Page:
If any measurements are going to be combined into an index (or even a mean), what measures will you use and how will they be combined? Include either a formula or a precise description of your method. If your are using a more complicated statistical method to combine measures (e.g. a factor analysis), you can note that here but describe the exact method in the analysis plan section.
Example: We will take the mean of the two questions above to create a single measure of ‘brownie enjoyment.’More information: If you are using multiple pieces of data to construct a single variable, how will this occur? Both the data that are included and the formula or weights for each measure must be specified. Standard summary statistics, such as “means” do not require a formula, though more complicated indices require either the exact formula or, if it is an established index in the field, the index must be unambiguously defined. For example, “biodiversity index” is too broad, whereas “Shannon’s biodiversity index” is appropriate.
What statistical model will you use to test each hypothesis? Please include the type of model (e.g. ANOVA, multiple regression, SEM, etc) and the specification of the model (this includes each variable that will be included as predictors, outcomes, or covariates). Please specify any interactions, subgroup analyses, pairwise or complex contrasts, or follow-up tests from omnibus tests. If you plan on using any positive controls, negative controls, or manipulation checks you may mention that here. Remember that any test not included here must be noted as an exploratory test in your final article.
Example: We will use a one-way between subjects ANOVA to analyze our results. The manipulated, categorical independent variable is ‘sugar’ whereas the dependent variable is our taste index.More information: This is perhaps the most important and most complicated question within the preregistration. As with all of the other questions, the key is to provide a specific recipe for analyzing the collected data. Ask yourself: is enough detail provided to run the same analysis again with the information provided by the user? Be aware for instances where the statistical models appear specific, but actually leave openings for the precise test. See the following examples: 1) If someone specifies a 2x3 ANOVA with both factors within subjects, there is still flexibility with the various types of ANOVAs that could be run. Either a repeated measures ANOVA (RMANOVA) or a multivariate ANOVA (MANOVA) could be used for that design, which are two different tests. 2) If you are going to perform a sequential analysis and check after 50, 100, and 150 samples, you must also specify the p-values you’ll test against at those three points.
If you plan on transforming, centering, recoding the data, or will require a coding scheme for categorical variables, please describe that process.
Example: The “Effect of sugar on brownie tastiness” does not require any additional transformations. However, if it were using a regression analysis and each level of sweet had been categorically described (e.g. not sweet, somewhat sweet, sweet, and very sweet), ‘sweet’ could be dummy coded with ‘not sweet’ as the reference category.More information: If any categorical predictors are included in a regression, indicate how those variables will be coded (e.g. dummy coding, summation coding, etc.) and what the reference category will be.
What criteria will you use to make inferences? Please describe the information youÍll use (e.g. p-values, bayes factors, specific model fit indices), as well as cut-off criterion, where appropriate. Will you be using one or two tailed tests for each of your analyses? If you are comparing multiple conditions or testing multiple hypotheses, will you account for this?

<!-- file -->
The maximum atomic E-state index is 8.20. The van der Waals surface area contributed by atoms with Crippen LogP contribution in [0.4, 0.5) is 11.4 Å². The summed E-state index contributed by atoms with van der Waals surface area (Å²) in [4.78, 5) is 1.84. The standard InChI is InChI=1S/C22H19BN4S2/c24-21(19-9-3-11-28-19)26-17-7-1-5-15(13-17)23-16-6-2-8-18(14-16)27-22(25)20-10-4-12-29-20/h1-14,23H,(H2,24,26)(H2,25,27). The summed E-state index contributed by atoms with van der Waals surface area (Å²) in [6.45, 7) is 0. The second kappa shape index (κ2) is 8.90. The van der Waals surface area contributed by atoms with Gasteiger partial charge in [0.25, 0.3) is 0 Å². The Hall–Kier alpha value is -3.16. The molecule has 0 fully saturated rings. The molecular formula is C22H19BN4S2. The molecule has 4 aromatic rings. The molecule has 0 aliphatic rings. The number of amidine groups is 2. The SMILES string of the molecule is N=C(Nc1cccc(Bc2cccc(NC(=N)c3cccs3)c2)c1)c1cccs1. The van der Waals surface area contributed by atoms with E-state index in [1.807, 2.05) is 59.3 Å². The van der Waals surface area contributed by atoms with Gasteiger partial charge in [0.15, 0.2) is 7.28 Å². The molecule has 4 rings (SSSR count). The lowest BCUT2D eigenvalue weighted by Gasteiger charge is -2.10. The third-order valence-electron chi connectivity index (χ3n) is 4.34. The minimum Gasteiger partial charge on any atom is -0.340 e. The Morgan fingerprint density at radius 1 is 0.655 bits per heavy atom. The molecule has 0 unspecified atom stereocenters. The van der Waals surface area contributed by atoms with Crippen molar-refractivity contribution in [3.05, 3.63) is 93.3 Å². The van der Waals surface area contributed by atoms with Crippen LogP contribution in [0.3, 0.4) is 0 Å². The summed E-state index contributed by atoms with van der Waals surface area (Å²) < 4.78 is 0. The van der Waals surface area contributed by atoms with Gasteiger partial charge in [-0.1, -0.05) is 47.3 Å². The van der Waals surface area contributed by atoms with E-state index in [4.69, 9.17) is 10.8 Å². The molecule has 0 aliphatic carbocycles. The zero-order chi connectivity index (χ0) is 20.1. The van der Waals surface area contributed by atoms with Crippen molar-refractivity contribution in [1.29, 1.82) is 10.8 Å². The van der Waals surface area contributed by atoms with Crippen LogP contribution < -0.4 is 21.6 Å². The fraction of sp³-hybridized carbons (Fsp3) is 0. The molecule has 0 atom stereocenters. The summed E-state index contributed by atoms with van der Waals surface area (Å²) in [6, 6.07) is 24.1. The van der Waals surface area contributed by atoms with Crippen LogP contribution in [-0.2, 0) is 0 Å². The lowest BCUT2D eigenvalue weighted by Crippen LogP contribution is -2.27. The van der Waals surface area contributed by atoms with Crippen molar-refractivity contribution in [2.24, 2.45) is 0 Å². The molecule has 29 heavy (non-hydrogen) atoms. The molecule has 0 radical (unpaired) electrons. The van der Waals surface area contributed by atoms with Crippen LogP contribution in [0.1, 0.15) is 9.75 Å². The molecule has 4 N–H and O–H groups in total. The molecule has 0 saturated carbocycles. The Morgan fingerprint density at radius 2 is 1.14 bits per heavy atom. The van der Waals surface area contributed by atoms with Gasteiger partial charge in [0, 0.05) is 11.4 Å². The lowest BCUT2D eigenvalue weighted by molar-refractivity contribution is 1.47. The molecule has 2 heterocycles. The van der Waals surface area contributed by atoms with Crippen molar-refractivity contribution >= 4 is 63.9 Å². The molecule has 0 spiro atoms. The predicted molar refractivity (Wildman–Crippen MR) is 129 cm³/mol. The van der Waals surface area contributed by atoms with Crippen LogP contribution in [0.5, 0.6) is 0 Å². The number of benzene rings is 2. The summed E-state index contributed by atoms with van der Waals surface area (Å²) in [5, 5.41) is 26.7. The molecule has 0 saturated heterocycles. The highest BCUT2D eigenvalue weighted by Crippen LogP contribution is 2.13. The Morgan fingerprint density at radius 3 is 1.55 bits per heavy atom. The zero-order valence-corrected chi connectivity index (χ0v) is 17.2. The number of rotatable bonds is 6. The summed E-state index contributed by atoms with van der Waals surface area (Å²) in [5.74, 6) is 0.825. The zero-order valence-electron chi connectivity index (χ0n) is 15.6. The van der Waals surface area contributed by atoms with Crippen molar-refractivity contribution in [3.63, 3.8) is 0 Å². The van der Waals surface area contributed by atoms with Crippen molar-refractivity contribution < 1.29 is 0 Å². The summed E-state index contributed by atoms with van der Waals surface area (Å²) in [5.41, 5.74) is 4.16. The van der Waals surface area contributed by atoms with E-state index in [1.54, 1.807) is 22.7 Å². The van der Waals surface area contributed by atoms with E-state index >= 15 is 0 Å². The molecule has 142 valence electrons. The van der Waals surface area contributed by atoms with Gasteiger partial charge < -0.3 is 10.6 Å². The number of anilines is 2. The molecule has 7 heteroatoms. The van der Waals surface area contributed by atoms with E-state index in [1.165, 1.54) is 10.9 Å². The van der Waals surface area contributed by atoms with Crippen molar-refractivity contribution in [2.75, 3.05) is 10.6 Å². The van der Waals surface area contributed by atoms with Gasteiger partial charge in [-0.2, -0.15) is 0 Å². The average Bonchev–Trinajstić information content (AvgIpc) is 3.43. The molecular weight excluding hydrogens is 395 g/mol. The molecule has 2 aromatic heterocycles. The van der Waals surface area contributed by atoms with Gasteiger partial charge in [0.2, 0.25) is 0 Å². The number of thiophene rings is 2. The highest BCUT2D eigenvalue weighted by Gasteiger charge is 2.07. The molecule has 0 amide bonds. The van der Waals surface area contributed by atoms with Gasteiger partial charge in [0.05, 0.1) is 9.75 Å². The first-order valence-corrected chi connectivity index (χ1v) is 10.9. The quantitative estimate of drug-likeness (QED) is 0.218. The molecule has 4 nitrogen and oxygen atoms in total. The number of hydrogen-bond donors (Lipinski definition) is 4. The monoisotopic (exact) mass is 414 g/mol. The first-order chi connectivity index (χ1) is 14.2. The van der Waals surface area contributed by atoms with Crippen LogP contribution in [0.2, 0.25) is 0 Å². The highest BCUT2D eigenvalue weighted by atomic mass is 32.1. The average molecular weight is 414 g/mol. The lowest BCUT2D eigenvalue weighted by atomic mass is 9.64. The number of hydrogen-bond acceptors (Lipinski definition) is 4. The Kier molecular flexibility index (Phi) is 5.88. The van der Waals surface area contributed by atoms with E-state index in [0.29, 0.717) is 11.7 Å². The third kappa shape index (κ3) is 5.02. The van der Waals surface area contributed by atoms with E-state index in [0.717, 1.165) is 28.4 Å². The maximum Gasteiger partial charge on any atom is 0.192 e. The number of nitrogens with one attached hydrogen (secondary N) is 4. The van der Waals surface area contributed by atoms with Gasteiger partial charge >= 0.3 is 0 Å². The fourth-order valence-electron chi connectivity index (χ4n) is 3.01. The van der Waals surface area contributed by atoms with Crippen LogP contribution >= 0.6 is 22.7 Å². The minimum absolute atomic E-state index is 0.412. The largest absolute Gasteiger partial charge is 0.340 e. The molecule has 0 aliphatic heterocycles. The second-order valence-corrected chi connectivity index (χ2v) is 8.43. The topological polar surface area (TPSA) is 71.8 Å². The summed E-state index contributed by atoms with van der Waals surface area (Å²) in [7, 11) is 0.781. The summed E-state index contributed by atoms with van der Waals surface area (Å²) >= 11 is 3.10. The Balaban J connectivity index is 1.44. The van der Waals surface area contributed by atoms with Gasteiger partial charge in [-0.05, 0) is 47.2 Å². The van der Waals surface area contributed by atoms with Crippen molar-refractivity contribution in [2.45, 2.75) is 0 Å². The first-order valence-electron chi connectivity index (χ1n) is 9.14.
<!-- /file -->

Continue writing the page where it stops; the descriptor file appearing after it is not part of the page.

Example: We will use the standard p<.05 criteria for determining if the ANOVA and the post hoc test suggest that the results are significantly different from those expected if the null hypothesis were correct. The post-hoc Tukey-Kramer test adjusts for multiple comparisons.More information: P-values, confidence intervals, and effect sizes are standard means for making an inference, and any level is acceptable, though some criteria must be specified in this or previous fields. Bayesian analyses should specify a Bayes factor or a credible interval. If you are selecting models, then how will you determine the relative quality of each? In regards to multiple comparisons, this is a question with few “wrong” answers. In other words, transparency is more important than any specific method of controlling the false discovery rate or false error rate. One may state an intention to report all tests conducted or one may conduct a specific correction procedure; either strategy is acceptable.
How will you determine what data or samples, if any, to exclude from your analyses? How will outliers be handled? Will you use any awareness check?
Example: No checks will be performed to determine eligibility for inclusion besides verification that each subject answered each of the three tastiness indices. Outliers will be included in the analysis.More information: Any rule for excluding a particular set of data is acceptable. One may describe rules for excluding a participant or for identifying outlier data.
How will you deal with incomplete or missing data?
Example: If a subject does not complete any of the three indices of tastiness, that subject will not be included in the analysis.More information: Any relevant explanation is acceptable. As a final reminder, remember that the final analysis must follow the specified plan, and deviations must be either strongly justified or included as a separate, exploratory analysis.
If you plan to explore your data set to look for unexpected differences or relationships, you may describe those tests here. An exploratory test is any test where a prediction is not made up front, or there are multiple possible tests that you are going to use. A statistically significant finding in an exploratory test is a great way to form a new confirmatory hypothesis, which could be registered at a later time.Example: We expect that certain demographic traits may be related to taste preferences. Therefore, we will look for relationships between demographic variables (age, gender, income, and marital status) and the primary outcome measures of taste preferences.